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The Mashco Piro

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Living deep in the rainforests of south-east Peru, the Mashco Piro are believed to be the largest uncontacted tribe on Earth, numbering more than 750 people.

In mid-2024, Survival shared photographs and video of a large number of Mashco Piro people emerging onto a riverbank in their territory, which is under massive pressure from logging.

Having survived a traumatic history of massacres and enslavement, they’ve made their determination to defend their territory very clear.

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Rubber barons invaded their territory in the 1880s, during the infamous “Rubber Boom” which swept the western Amazon at that time. They enslaved thousands of Indigenous people on their own land – murdered, flogged, chained, hunted down, raped and robbed them of their forest, their home. But some escaped: the Mashco Piro melted into the forest, sought the remote rivers’ headwaters and stayed away, hidden, uncontacted. Today, their descendants, who continue to live in isolation, are seeing their lands invaded yet again: a key part of their territory has been sold off for logging, and the roar of chainsaws now fills the air.
© W Hardenburg

Take action to help the Mashco Piro defend their land

In 2002, the government, responding to lobbying by local Indigenous organization FENAMAD, created the Madre de Dios Territorial Reserve to protect the Mashco Piro’s forest. The lush territory, brimming with life, stretches across several river basins near the Brazil border.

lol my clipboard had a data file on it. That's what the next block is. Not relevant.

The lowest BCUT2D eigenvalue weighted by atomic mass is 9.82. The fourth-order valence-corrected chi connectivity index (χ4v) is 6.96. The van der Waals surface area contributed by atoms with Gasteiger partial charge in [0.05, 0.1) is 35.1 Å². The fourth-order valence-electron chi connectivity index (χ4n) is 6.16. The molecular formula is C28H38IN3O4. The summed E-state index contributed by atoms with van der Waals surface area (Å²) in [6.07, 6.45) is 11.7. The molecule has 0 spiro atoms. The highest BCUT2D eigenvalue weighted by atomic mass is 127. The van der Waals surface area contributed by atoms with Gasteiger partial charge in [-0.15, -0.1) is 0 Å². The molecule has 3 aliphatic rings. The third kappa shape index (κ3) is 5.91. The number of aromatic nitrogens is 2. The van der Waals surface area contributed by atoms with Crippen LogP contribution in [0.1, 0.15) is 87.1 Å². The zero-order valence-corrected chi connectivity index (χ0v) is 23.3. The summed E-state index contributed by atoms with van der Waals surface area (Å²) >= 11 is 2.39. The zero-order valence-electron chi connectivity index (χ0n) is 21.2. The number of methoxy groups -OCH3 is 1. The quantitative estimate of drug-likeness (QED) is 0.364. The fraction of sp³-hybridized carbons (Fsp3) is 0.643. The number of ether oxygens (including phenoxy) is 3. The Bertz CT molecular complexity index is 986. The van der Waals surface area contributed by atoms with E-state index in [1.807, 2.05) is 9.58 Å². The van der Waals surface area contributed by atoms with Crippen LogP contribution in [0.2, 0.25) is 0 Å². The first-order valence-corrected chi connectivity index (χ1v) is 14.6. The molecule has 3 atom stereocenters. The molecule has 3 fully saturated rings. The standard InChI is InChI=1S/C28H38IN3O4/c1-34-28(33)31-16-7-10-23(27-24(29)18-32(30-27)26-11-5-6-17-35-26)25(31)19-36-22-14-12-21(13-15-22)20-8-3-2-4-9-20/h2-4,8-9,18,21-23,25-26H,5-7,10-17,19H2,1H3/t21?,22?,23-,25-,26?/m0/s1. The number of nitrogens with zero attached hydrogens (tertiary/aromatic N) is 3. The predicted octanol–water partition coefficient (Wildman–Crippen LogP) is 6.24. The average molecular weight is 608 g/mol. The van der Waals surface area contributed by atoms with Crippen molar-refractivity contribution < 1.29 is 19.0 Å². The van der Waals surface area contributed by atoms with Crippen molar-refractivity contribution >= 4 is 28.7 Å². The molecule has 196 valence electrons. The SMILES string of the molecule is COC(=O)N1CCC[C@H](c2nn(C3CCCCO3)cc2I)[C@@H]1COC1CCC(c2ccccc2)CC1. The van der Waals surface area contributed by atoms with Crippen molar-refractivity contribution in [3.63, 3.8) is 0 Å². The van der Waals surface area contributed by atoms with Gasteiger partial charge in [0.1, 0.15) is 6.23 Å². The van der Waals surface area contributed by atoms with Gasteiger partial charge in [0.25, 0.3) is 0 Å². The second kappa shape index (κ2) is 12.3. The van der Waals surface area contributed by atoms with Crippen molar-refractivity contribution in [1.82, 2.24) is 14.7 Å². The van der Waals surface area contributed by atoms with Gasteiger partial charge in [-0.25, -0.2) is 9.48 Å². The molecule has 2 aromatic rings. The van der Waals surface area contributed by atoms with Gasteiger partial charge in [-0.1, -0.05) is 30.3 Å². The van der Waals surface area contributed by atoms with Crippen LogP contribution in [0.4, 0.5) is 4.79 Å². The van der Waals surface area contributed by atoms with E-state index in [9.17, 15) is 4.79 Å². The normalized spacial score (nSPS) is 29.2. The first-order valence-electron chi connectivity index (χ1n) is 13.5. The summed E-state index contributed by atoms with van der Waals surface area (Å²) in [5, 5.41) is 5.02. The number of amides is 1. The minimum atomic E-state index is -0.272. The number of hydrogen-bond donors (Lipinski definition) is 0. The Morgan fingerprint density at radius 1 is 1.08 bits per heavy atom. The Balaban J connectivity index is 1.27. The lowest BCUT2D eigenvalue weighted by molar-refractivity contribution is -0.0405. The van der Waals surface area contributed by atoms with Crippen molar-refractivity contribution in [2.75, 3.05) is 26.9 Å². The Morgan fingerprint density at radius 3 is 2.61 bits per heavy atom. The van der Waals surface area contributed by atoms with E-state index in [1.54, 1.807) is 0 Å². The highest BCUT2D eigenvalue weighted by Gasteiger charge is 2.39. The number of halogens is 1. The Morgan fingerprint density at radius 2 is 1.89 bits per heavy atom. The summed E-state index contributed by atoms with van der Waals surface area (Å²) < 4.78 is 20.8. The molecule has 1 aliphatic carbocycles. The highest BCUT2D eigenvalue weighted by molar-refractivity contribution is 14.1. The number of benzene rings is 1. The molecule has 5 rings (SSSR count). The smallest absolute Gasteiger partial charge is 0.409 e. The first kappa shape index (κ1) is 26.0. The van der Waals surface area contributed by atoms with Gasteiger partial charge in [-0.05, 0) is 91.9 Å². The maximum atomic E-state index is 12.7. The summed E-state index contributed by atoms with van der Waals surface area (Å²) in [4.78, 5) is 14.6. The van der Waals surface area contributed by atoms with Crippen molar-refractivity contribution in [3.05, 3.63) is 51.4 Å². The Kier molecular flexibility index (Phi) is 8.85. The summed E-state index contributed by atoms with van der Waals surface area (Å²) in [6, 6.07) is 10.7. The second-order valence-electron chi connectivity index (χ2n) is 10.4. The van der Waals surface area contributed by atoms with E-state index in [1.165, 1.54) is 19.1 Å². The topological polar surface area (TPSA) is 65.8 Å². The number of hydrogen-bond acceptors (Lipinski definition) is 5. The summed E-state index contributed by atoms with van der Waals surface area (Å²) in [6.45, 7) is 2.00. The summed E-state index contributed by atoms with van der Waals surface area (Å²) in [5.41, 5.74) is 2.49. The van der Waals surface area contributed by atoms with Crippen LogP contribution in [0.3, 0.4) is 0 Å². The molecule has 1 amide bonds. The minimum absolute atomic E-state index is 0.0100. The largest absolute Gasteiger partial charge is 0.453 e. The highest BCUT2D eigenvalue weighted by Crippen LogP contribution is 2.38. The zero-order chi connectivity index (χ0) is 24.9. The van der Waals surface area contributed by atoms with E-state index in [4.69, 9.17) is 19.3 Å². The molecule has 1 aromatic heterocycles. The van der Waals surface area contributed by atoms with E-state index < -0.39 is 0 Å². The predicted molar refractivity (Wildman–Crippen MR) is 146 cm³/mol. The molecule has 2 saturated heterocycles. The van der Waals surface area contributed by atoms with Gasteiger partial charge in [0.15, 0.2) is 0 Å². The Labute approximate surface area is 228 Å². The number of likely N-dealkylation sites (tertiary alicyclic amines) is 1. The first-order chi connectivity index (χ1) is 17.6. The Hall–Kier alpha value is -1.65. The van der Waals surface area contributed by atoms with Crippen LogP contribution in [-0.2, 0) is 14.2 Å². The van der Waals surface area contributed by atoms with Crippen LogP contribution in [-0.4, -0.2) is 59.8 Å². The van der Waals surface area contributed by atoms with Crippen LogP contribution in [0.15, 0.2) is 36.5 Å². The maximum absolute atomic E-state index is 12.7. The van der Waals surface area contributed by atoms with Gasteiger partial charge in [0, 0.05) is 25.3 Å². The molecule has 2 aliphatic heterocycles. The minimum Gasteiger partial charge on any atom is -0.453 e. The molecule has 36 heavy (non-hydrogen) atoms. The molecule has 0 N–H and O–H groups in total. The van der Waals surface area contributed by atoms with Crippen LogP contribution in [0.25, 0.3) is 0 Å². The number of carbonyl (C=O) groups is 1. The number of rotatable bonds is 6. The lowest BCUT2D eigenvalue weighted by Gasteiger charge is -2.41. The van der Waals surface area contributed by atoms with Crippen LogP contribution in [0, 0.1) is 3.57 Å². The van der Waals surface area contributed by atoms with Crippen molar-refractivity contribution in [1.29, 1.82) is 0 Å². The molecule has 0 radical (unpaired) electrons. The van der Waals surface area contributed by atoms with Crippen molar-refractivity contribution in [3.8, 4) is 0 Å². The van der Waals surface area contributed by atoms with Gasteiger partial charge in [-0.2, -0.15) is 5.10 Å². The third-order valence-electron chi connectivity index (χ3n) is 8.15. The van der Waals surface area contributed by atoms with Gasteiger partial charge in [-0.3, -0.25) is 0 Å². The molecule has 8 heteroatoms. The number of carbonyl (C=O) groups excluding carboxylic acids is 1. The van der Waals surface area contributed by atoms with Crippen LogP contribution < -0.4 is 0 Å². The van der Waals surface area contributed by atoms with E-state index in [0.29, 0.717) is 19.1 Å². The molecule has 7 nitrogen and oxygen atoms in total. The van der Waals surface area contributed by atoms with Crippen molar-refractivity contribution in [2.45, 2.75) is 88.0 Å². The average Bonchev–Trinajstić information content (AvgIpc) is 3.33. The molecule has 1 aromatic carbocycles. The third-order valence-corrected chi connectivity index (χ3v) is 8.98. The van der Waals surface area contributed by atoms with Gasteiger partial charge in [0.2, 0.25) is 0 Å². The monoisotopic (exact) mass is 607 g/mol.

The Mashco Piro have sometimes crossed the river to a nearby Yine community. © Ministerio de Cultura de Perú

But the Reserve covers only a third of the area that FENAMAD had proposed. Large areas of Mashco Piro territory were left unprotected, outside the Reserve. To make matters worse, the government sold off much of this area as logging concessions, giving logging companies the right to fell mahogany and other valuable hardwoods there for decades.

One of the biggest concessions is operated by a logging company called Canales Tahuamanu SAC. Their operations are certified as sustainable and ethical by the Forest Stewardship Council, in a clear violation of its own regulations against logging on Indigenous territory.

In the area where Canales Tahuamanu operates, the loss of wide swathes of their land is pushing the Mashco Piro out of their forest. In recent years they have been appearing on river banks opposite settled communities of a related but contacted people, the Yine. On occasions they take bananas and yucca from the Yine’s vegetable gardens, or ask for machetes and cooking pots.

The Yine language is closely related to that of the Mashco Piro, and they can sometimes communicate when the Mashco Piro emerge to seek food and supplies.

Yine people often hear the Mashco Piro before they see them – they whistle before they emerge from the forest, mimicking the high, thin, trill of a tinamou bird, a warning to stay away while they collect turtles’ eggs from the riverbank, or help themselves to fruit and vegetables.

The Mashco Piro make temporary huts in the summer along river banks, where they gather to collect turtle eggs. © Heinz Plenge Pardo / Frankfurt Zoological Society

Even though they have common ancestry, contact between the Yine and Mashco Piro is dangerous for both sides. Uncontacted Mashco Piro have no immunity to common diseases, which could precipitate a deadly epidemic among them. They have also occasionally attacked nearby villagers, for reasons that remain unclear, but are believed to be related to the continuing encroachment into their territory.